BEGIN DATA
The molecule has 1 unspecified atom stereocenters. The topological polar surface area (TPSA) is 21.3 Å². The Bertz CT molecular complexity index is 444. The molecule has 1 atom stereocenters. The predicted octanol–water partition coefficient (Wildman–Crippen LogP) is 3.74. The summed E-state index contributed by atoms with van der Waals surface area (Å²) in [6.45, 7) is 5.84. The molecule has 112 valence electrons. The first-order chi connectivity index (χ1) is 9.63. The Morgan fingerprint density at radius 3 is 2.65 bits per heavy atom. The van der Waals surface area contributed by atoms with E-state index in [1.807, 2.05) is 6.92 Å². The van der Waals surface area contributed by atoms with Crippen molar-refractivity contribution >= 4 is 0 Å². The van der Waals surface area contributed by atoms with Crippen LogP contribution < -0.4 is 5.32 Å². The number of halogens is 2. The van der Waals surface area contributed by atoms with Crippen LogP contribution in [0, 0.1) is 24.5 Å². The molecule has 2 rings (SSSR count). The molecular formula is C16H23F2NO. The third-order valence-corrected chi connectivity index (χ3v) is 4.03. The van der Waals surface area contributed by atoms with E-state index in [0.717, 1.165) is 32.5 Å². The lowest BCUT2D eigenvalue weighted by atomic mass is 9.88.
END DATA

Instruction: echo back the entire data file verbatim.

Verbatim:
The molecule has 1 unspecified atom stereocenters. The topological polar surface area (TPSA) is 21.3 Å². The Bertz CT molecular complexity index is 444. The molecule has 1 atom stereocenters. The predicted octanol–water partition coefficient (Wildman–Crippen LogP) is 3.74. The summed E-state index contributed by atoms with van der Waals surface area (Å²) in [6.45, 7) is 5.84. The molecule has 112 valence electrons. The first-order chi connectivity index (χ1) is 9.63. The Morgan fingerprint density at radius 3 is 2.65 bits per heavy atom. The van der Waals surface area contributed by atoms with E-state index in [1.807, 2.05) is 6.92 Å². The van der Waals surface area contributed by atoms with Crippen molar-refractivity contribution >= 4 is 0 Å². The van der Waals surface area contributed by atoms with Crippen LogP contribution < -0.4 is 5.32 Å². The number of halogens is 2. The van der Waals surface area contributed by atoms with Crippen LogP contribution in [0, 0.1) is 24.5 Å². The molecule has 2 rings (SSSR count). The molecular formula is C16H23F2NO. The third-order valence-corrected chi connectivity index (χ3v) is 4.03. The van der Waals surface area contributed by atoms with E-state index in [0.717, 1.165) is 32.5 Å². The lowest BCUT2D eigenvalue weighted by atomic mass is 9.88.